# NPV with a stepped rental

#### Colmans

##### New Member
Hi

I'm trying to work out the NPV of a simple repayment profile that has a stepped rental i.e X months at \$100 followed by Y months at \$1000

I can do this by creating lists but I want to develop a calculator where I can solve the NPV by having X & Y as variable numbers. I have other tools I can use outside Excel to do this (TValue & HP17BII) but want to include this in a spreadsheet tool.

Thanks in advance for any help.

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#### Marcelo Branco

##### MrExcel MVP
Maybe with helper columns...

Something like this

 A​ B​ C​ D​ E​ F​ G​ 1​ Value​ Months​ Result​ Helper1​ Helper2​ 2​ 100​ 3​ \$4.012,29​ 0​ 100​ 3​ 1000​ 5​ 3​ 100​ 4​ 8​ 100​ 5​ 1000​ 6​ 1000​ 7​ 1000​ 8​ 1000​ 9​ 1000​ 10​

<tbody>
</tbody>

Helper1
Formula in F2 copied down
=IF(B1<>"",SUM(B\$1:B1),"")

Helper2
Formula in G2 copied down
=IF(ROWS(G\$2:G2)<=MAX(F:F),INDEX(A\$2:A\$100,MATCH(ROWS(G\$2:G2)-1,F\$2:F\$100)),"")

At last, formula in D2 (using rate = 0.05)
=NPV(0.05,G2:G100)

Hope this helps

M.

Last edited:

#### Colmans

##### New Member

Is the code used supposed to populate the payment stream in G, id so this wasn't working. I only got a Zeros is G2 and D2

#### Marcelo Branco

##### MrExcel MVP
I'm not following you. What you mean by "is the code used supposed to populate the payment stream in G"?
Could you provide an example?

M.

#### joeu2004

##### Well-known Member
Try the following:

ABC
1Pmt#Months%Rate/mo
2\$100.00120.3000%
3\$1,000.00240.3000%
4
5NPV
\$23,483.44

<tbody>
</tbody>

The formula in B5 is:

=PV(C2,B2,-A2) + PV(C3,B3,-A3)/(1+C2)^B2

Note that column C has the monthly discount rate. Typically, that is annualRate/12. The model allows for different discount rates. Of course, you can simplify.

You can confirm the formula for the same discount rates by using the formula =NPV(C2,F1:F36), where F1:F12 are 100, and F13:F36 are 1000.

For different discount rates, confirm by using the formula =NPV(C2,F1:F12) + NPV(C3,F13:F36)/(1+C2)^B2, although that requires a "leap of faith" to some degree.

#### Marcelo Branco

##### MrExcel MVP
Another way - without helper columns

Assumes the same discount rate (D2)

 A​ B​ C​ D​ E​ 1​ Pmt​ #Months​ Rate​ Result​ 2​ 100​ 12​ 0,3000%​ \$23.483,44​ 3​ 1000​ 24​ 4​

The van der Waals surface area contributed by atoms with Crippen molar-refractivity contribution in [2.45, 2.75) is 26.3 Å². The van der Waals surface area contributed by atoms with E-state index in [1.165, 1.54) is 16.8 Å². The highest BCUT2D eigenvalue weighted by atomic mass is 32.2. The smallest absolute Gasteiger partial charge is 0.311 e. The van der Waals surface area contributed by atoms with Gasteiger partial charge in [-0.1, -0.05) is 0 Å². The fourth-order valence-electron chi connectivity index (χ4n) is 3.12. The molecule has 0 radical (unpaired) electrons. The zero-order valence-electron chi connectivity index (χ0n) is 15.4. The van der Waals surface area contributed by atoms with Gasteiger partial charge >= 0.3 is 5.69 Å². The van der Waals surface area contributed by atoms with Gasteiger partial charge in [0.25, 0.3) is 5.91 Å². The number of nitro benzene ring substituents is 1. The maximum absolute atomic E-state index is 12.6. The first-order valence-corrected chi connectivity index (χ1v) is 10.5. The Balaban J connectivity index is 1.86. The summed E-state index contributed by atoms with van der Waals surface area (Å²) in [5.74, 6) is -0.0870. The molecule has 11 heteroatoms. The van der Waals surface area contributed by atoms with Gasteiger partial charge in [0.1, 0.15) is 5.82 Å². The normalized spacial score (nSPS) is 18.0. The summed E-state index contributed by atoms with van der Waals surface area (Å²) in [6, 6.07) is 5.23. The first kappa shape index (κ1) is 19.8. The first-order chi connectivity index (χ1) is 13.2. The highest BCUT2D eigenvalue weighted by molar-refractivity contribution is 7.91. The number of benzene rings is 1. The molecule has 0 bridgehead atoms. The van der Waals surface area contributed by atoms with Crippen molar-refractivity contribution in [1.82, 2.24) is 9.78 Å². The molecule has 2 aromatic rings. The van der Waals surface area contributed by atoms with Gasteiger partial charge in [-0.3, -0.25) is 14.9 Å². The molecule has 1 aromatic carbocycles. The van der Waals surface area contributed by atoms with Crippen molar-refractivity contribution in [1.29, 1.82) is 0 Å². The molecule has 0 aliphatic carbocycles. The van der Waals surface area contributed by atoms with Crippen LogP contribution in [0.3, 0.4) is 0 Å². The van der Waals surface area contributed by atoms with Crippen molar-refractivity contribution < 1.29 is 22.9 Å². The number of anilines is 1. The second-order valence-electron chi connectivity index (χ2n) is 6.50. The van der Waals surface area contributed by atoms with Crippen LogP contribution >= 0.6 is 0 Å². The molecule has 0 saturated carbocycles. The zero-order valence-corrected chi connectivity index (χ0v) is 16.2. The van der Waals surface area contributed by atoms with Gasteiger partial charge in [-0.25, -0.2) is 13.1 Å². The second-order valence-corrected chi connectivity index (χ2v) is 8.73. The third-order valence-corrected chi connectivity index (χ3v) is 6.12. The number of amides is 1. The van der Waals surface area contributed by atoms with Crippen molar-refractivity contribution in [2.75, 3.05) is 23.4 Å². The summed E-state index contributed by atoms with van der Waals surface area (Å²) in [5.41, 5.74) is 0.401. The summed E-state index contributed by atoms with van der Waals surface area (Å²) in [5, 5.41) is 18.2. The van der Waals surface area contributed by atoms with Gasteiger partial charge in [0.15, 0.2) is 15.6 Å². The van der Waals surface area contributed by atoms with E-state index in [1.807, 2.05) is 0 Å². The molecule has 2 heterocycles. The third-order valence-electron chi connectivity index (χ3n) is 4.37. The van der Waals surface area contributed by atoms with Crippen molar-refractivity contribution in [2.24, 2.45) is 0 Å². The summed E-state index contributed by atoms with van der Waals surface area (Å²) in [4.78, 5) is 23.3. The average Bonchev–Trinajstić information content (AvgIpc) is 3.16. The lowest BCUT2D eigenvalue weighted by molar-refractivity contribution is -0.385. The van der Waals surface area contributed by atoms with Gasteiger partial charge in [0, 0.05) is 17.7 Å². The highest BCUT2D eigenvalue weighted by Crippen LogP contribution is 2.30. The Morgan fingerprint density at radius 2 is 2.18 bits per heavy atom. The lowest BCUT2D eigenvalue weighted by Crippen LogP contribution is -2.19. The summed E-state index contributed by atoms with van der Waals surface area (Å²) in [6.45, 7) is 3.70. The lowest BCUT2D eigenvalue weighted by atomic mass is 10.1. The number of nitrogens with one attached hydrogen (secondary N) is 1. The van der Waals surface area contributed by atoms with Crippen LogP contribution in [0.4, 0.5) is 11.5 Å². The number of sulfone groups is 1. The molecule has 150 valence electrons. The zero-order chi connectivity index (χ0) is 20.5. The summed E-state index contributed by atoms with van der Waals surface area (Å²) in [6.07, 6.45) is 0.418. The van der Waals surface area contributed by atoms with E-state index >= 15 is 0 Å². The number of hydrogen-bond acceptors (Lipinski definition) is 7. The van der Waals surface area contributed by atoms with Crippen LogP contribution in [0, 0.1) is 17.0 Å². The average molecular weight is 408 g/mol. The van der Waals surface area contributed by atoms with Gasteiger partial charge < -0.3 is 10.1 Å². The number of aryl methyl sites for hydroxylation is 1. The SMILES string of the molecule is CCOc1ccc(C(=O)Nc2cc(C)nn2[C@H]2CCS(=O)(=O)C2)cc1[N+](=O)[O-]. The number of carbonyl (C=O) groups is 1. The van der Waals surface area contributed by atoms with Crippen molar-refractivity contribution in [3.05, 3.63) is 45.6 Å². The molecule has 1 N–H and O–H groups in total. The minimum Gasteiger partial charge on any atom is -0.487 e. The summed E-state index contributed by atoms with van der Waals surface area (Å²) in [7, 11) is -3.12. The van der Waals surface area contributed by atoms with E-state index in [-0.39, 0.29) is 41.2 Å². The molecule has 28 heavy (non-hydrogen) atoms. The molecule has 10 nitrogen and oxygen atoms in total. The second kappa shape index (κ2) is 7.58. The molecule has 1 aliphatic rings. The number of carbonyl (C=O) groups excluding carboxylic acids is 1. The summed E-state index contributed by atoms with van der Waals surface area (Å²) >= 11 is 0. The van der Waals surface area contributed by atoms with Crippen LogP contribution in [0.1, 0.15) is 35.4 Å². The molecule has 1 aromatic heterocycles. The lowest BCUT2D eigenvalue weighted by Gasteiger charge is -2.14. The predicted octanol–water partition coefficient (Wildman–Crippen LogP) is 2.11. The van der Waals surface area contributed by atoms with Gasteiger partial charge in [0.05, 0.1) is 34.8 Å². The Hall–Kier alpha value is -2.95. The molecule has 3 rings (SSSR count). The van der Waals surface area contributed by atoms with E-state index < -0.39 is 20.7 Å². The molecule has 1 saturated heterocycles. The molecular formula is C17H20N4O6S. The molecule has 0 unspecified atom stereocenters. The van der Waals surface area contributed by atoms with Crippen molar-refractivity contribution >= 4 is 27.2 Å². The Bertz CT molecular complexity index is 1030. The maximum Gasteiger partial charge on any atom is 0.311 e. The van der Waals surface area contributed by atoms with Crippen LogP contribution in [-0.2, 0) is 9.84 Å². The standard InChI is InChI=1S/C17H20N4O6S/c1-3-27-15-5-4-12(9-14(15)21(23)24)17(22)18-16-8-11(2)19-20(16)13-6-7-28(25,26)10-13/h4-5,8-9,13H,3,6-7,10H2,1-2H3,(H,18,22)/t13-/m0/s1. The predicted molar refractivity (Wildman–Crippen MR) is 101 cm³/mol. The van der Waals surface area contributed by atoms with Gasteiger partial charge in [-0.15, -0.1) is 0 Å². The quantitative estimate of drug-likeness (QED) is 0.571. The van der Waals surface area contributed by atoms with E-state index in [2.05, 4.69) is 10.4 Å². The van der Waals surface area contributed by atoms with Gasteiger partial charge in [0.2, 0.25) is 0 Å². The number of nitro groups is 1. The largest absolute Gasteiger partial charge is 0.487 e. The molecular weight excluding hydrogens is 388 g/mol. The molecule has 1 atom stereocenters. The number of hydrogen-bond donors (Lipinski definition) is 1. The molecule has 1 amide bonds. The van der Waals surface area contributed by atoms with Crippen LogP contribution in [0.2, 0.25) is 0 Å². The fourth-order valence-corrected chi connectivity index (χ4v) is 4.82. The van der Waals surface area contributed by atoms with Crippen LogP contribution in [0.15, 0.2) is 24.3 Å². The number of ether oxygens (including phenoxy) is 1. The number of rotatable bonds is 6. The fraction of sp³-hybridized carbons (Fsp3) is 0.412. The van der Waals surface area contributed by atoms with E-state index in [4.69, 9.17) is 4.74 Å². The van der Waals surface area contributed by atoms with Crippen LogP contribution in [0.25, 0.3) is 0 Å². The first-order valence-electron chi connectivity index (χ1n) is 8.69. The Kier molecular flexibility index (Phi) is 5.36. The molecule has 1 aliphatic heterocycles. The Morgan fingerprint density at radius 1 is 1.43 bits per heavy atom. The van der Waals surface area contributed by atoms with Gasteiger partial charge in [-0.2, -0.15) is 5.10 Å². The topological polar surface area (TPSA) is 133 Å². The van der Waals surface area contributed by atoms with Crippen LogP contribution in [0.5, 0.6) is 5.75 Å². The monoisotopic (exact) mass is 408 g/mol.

Array formula in E2
=NPV(D2,INDEX(A\$2:A\$3,N(IF(1,MATCH(ROW(A\$1:INDEX(\$A:\$A,SUM(B\$2:B\$3)))-1,SUBTOTAL(9,OFFSET(B\$1,,,ROW(B\$1:B\$3)-ROW(B\$1)+1)))))))
confirmed with Ctrl+Shift+Enter, not just Enter

M.

#### joeu2004

##### Well-known Member
ABC
1Pmt#Months%Rate/mo
2\$100.00120.3000%
3\$1,000.00240.3000%
4
5NPV\$23,483.44

<tbody>
</tbody>
[....]
=PV(C2,B2,-A2) + PV(C3,B3,-A3)/(1+C2)^B2
Or for a single discount rate in C2, array-enter (press ctrl+shift+Enter instead of just Enter) the following in B5:

=NPV(C2, IF(ROW(A1:INDEX(A:A,SUM(B2:B3),1))<=ROW(INDEX(A:A,B2,1)), A2, A3))

I prefer to use INDEX instead of OFFSET and INDIRECT because the latter are "volatile" functions, which cause the formula and all dependent formulas to be recalculated whenver any cell in the workbook is edited, as well as some other times that Excel chooses to recalculate.

Nevertheless, I prefer the original PV+PV formula.

#### Marcelo Branco

##### MrExcel MVP
Nevertheless, I prefer the original PV+PV formula.
Ok, i also try to avoid volatile functions.

But suppose you have this

 A​ B​ C​ D​ E​ 1​ Pmt​ #Months​ Rate​ Result​ 2​ 100​ 12​ 0,3000%​ \$6.733,51​ 3​ 200​ 12​ 4​ 300​ 12​

Array formula in E2
=NPV(D2,INDEX(A\$2:A\$10,N(IF(1,MATCH(ROW(A\$1:INDEX(\$A:\$A,SUM(B\$2:B\$10)))-1,SUBTOTAL(9,OFFSET(B\$1,,,ROW(B\$1:B\$10)-ROW(B\$1)+1)))))))

Then you need to add another track

 A​ B​ C​ D​ E​ 1​ Pmt​ #Months​ Rate​ Result​ 2​ 100​ 12​ 0,3000%​ \$10.959,95​ 3​ 200​ 12​ 4​ 300​ 12​ 5​ 400​ 12​

No need to change formula M.